Browsing through Kongregate‘s massive multi-quadrillion game library is a lot like searching for a needle in a haystack. But with your eyes – and thankfully, fewer needles. So I was poring over a sea of boring brown blah – basic, hackneyed platformer here, anime fantasy epic clan war clash there – when I noticed a game simply titled Tadpole. “Well,” I figured, “maybe that’ll be interesting. I was always sad Frogger never got a prequel.” And then, as these things so often do, it turned out to not be about frogs. It turned out to not be about frogs at all.
Sperm! Tadpole is definitely about the oddly adorable droplets of DNA that kickstart the disgusting miracle of birth! Also, hilariously cheery banjo music. Case in point: “This is the journey of a tadpole to the egg, race to the end and learn about how it all works.” That’s the description. And oh, does it ever work accurately.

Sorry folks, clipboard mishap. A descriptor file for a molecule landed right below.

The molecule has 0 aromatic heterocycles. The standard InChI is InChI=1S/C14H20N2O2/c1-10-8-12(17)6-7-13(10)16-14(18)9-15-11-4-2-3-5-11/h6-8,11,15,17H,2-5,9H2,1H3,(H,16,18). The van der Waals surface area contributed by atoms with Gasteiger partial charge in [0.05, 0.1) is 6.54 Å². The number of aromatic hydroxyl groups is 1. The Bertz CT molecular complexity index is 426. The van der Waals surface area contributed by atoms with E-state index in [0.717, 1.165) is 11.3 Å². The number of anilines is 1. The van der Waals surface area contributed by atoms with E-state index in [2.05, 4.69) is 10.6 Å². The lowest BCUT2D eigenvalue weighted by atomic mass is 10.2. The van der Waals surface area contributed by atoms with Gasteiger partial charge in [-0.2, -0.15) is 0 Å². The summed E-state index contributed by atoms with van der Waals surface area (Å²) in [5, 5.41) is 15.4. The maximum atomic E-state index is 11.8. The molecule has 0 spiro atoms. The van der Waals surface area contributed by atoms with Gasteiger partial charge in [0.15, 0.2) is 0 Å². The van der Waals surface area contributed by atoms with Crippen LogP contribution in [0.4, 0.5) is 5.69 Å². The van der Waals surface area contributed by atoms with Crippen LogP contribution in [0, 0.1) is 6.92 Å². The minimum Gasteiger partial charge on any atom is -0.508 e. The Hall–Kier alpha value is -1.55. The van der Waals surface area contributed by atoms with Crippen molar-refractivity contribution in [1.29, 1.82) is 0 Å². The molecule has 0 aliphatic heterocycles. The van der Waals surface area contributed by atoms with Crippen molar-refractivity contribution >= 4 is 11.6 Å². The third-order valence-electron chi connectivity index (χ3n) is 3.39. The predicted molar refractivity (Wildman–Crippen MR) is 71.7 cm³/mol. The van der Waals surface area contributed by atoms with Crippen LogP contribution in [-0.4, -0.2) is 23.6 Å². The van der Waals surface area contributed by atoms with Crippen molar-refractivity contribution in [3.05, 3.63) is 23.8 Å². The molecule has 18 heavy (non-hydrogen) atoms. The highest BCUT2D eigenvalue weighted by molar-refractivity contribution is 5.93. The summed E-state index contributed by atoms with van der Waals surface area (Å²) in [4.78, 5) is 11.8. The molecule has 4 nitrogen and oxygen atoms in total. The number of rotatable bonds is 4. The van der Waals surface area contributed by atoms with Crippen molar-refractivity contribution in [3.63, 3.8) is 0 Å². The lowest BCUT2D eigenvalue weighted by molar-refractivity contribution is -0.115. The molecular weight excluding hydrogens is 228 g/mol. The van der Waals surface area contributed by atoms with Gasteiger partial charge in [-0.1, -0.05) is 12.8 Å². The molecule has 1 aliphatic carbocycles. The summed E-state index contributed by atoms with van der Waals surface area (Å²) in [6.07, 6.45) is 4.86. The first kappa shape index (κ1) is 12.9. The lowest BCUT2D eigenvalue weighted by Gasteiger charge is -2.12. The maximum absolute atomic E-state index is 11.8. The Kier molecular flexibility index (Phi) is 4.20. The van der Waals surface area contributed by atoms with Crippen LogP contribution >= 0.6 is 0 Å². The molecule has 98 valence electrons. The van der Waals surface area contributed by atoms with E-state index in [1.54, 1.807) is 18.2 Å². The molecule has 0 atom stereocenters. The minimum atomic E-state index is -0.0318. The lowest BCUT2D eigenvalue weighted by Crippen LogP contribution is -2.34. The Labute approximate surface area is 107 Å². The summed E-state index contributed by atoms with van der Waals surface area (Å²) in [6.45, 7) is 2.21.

Yes indeed. For instance, did you know the female reproductive system is full of cleverly arranged blocks that stop rival sperms dead in their life-giving tracks? It’s true! Also, no baby has ever been born in human history, because the last couple levels are basically impossible.
In seriousness, there’s a certain joy in the simplicity of it all. The puzzle difficulty’s a bit uneven, but most challenges ended up only one small, wriggly tail cleverer than I was expecting. For much of the game, however, that was just the right spot. Paired with near ejaculatory enthusiasm (the chorus of high-pitched “yaaaaaays” every time you succeed is an especially nice touch), Tadpole’s amusing and compulsive – not really taxing or punishing. And I don’t think it’s trying to be, either.
Really, my biggest complaint stems from how unsuited the normally satisfying mouse-based control scheme is to more precise tasks, like navigating enclosed spaces or directing blocks over long distances. But, in most of those situations, the stakes aren’t particularly high, so success is inevitable. It just might take a bit.
So yes, the most minuscule beginnings of human existence. You can play them! Now, if you’ll excuse me, I need to go dig up some more banjo music. For reasons.